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95% of Sonoma Valley Unified School District teachers authorize strike due to budget impasse

More than 95% of the members of Valley of the Moon Teachers Association voted to strike, if needed, after impasse mediation over salary negotiations with Sonoma Valley Union School District was unsuccessful.

The VMTA made the announcement in a news release issued on Tuesday, referring to impasse mediation on Aug. 8 and Sept. 16. Later in the day, some 50 teachers showed up at the SVUSD Board of Trustees meeting to support the VMTA’s position. The union and SVUSD have been some $2.9 million apart as they negotiate increasing teacher salaries and benefits for the 2022-23 and 2023-24 academic years.

While revenues and funds have increased from $58.6 million in 2017-18 to $79.9 million 2022-23, the portion of the budget that pays teachers’ salaries has decreased from 37.06% to 33.75% over the same period, the news release states.

“With a catastrophic teacher shortage facing our profession and after two horrific years of pandemic that were met with sacrifice and flexibility, the district’s actions toward teachers are unnecessary and disrespectful,” said Bernadette Weissman, VMTA bargaining chair and a history teacher at Sonoma Valley High School, in the news release.

The VMTA also provided statistics from the California of Education, which show that in 2020-21, the average statewide teacher salary was $85,856 and $15,696 was available per student, while the average SVUSD teacher salary was $74,043 and $18,722 was available per student.

“This alone tells you that the priorities in the district are upside down and that those closest to the students are prioritized last,” said Laura Montessero, VMTA co-president and a reading intervention teacher at Sassarini Elementary School, in a news release issued on Tuesday. “This data shows that the district does not value our teachers like the rest of California.”

By comparison, in a Sonoma County district that is similar in size to SVUSD, Cotati-Rohnert Park Unified School District, the average teacher pay was $68,438 and $13,470 was available per student, though comparisons solely focusing on these statistics have limited value because districts’ funding sources and other characteristics vary.

“A straight statistical comparison can be useful, but it doesn’t tell the whole story,” said John Laughlin, associate superintendent of human resources for the Sonoma County Office of Education.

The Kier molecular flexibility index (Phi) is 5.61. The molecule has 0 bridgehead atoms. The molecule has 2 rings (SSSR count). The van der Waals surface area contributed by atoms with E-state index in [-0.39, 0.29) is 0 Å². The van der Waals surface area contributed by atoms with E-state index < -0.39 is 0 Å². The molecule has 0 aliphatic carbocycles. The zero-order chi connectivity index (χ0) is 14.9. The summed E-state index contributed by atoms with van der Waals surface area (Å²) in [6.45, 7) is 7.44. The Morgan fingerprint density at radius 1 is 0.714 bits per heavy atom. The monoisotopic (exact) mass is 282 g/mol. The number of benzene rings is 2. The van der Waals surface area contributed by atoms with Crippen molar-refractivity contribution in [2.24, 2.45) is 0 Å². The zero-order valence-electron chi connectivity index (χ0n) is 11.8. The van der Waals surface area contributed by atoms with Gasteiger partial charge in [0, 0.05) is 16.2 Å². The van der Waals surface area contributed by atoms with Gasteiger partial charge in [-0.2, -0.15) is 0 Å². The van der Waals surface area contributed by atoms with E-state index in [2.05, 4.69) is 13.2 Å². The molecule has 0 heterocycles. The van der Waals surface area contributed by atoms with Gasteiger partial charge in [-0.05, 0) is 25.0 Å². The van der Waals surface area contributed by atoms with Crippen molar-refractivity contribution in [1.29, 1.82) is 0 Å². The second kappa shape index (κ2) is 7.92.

In a message to parents posted on Aug. 23 on ParentSquare, a platform that connects schools with families, SVUSD asserted that it has offered a 12.2% base salary increase over 2022-23 and 2023-24, consisting of a 7.2% hike this school year and a 5% raise next year.

The message states that with these two increases, the average teacher salary would be $91,935, the beginning teacher salary would be $58,557 and the highest base pay would be $103,959. So, by 2023-24, the average teacher salary at SVUSD would be higher than the state average in 2020-21.

VMTA’s bargaining team responded to the ParentSquare post in a message to the Index-Tribune on Aug. 28, saying that the statement that the district is currently offering 7.2% and 5% is misleading.

“The district is offering 5% and 5%,” VMTA responded. “Additionally, there are no structural changes to the pay schedule that will cost, in their estimate, 2.2%, but teachers with 20 or more years of experience will not benefit from the restructuring.”

SVUSD’s message says that VMTA’s negotiating team has requested an increase of 18.7%, consisting of a 9.5% salary increase and 2.2% for salary restructuring, amounting to totals of 11.7% in 2022-23 and 7.0% in 2023-24.

“This is an increase of approximately $2.9 million of ongoing expense over the district offer, which would drive immediate, significant reductions,” SUVD’s message states. “Current projections indicate that if the district were to approve this increase without reductions, it would be financially insolvent in three years.”

In their statement, VMTA negotiators countered that SVUSD receives 124% of the average state funding but its teachers receive only 86% of the average state pay. They say this is especially problematic because Sonoma County Is one of the least affordable counties in the state in which to live.

“The money is there for teachers’ salaries — the district and the board are choosing to spend the money elsewhere.” the statement reads, adding that SVUSD spends 7% less than the average on teachers’ wages (in their total budget) but 7% more than the average on expenses such as consultants and lawyers.

Reach the reporter, Dan Johnson, at daniel.johnson@sonomanews.com.

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